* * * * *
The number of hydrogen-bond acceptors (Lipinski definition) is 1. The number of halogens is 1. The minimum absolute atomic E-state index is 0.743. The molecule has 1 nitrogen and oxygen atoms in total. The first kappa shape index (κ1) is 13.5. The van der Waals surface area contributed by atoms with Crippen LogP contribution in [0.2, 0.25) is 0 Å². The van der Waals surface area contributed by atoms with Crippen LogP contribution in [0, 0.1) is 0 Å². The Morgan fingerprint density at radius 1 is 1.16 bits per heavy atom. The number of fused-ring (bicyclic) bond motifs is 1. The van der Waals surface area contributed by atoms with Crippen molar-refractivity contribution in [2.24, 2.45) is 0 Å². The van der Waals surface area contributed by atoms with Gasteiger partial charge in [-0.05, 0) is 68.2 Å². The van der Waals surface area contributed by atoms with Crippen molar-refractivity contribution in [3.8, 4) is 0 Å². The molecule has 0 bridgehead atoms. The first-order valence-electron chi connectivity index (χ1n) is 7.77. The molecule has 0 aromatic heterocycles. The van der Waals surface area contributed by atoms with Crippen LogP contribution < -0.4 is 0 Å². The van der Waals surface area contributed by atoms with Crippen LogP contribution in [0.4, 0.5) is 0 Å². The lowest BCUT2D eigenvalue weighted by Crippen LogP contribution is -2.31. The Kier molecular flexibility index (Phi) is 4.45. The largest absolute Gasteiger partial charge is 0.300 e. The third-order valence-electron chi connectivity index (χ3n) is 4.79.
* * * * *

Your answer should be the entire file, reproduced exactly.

The number of hydrogen-bond acceptors (Lipinski definition) is 1. The number of halogens is 1. The minimum absolute atomic E-state index is 0.743. The molecule has 1 nitrogen and oxygen atoms in total. The first kappa shape index (κ1) is 13.5. The van der Waals surface area contributed by atoms with Crippen LogP contribution in [0.2, 0.25) is 0 Å². The van der Waals surface area contributed by atoms with Crippen LogP contribution in [0, 0.1) is 0 Å². The Morgan fingerprint density at radius 1 is 1.16 bits per heavy atom. The number of fused-ring (bicyclic) bond motifs is 1. The van der Waals surface area contributed by atoms with Crippen molar-refractivity contribution in [2.24, 2.45) is 0 Å². The van der Waals surface area contributed by atoms with Gasteiger partial charge in [-0.05, 0) is 68.2 Å². The van der Waals surface area contributed by atoms with Crippen molar-refractivity contribution in [3.8, 4) is 0 Å². The molecule has 0 bridgehead atoms. The first-order valence-electron chi connectivity index (χ1n) is 7.77. The molecule has 0 aromatic heterocycles. The van der Waals surface area contributed by atoms with Crippen LogP contribution < -0.4 is 0 Å². The van der Waals surface area contributed by atoms with Crippen LogP contribution in [0.4, 0.5) is 0 Å². The lowest BCUT2D eigenvalue weighted by Crippen LogP contribution is -2.31. The Kier molecular flexibility index (Phi) is 4.45. The largest absolute Gasteiger partial charge is 0.300 e. The third-order valence-electron chi connectivity index (χ3n) is 4.79.